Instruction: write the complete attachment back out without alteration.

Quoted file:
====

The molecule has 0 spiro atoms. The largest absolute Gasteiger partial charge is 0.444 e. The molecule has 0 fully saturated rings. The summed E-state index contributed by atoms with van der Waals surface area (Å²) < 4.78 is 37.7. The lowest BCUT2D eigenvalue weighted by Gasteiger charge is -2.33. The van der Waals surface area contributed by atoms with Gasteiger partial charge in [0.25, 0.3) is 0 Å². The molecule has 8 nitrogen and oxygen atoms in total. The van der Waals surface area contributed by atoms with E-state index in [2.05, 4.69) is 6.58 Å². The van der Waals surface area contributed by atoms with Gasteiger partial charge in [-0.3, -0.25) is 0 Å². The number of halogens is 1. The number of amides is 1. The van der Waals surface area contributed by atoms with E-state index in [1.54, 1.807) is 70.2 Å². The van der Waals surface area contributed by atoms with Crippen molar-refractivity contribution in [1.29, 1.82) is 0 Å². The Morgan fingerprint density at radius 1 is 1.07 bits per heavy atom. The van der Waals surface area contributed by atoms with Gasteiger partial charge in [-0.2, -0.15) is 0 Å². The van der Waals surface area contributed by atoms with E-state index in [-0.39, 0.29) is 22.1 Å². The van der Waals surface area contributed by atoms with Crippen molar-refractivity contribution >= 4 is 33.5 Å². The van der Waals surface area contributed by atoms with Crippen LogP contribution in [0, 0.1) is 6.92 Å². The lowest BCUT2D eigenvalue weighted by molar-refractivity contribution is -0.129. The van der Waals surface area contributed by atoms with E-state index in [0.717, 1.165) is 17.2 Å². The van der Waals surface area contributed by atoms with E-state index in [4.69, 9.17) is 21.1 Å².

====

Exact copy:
The molecule has 0 spiro atoms. The largest absolute Gasteiger partial charge is 0.444 e. The molecule has 0 fully saturated rings. The summed E-state index contributed by atoms with van der Waals surface area (Å²) < 4.78 is 37.7. The lowest BCUT2D eigenvalue weighted by Gasteiger charge is -2.33. The van der Waals surface area contributed by atoms with Gasteiger partial charge in [0.25, 0.3) is 0 Å². The molecule has 8 nitrogen and oxygen atoms in total. The van der Waals surface area contributed by atoms with E-state index in [2.05, 4.69) is 6.58 Å². The van der Waals surface area contributed by atoms with Gasteiger partial charge in [-0.3, -0.25) is 0 Å². The number of halogens is 1. The number of amides is 1. The van der Waals surface area contributed by atoms with E-state index in [1.54, 1.807) is 70.2 Å². The van der Waals surface area contributed by atoms with Crippen molar-refractivity contribution in [1.29, 1.82) is 0 Å². The Morgan fingerprint density at radius 1 is 1.07 bits per heavy atom. The van der Waals surface area contributed by atoms with Gasteiger partial charge in [-0.2, -0.15) is 0 Å². The van der Waals surface area contributed by atoms with E-state index in [-0.39, 0.29) is 22.1 Å². The van der Waals surface area contributed by atoms with Crippen molar-refractivity contribution >= 4 is 33.5 Å². The van der Waals surface area contributed by atoms with Crippen LogP contribution in [0, 0.1) is 6.92 Å². The lowest BCUT2D eigenvalue weighted by molar-refractivity contribution is -0.129. The van der Waals surface area contributed by atoms with E-state index in [0.717, 1.165) is 17.2 Å². The van der Waals surface area contributed by atoms with E-state index in [4.69, 9.17) is 21.1 Å².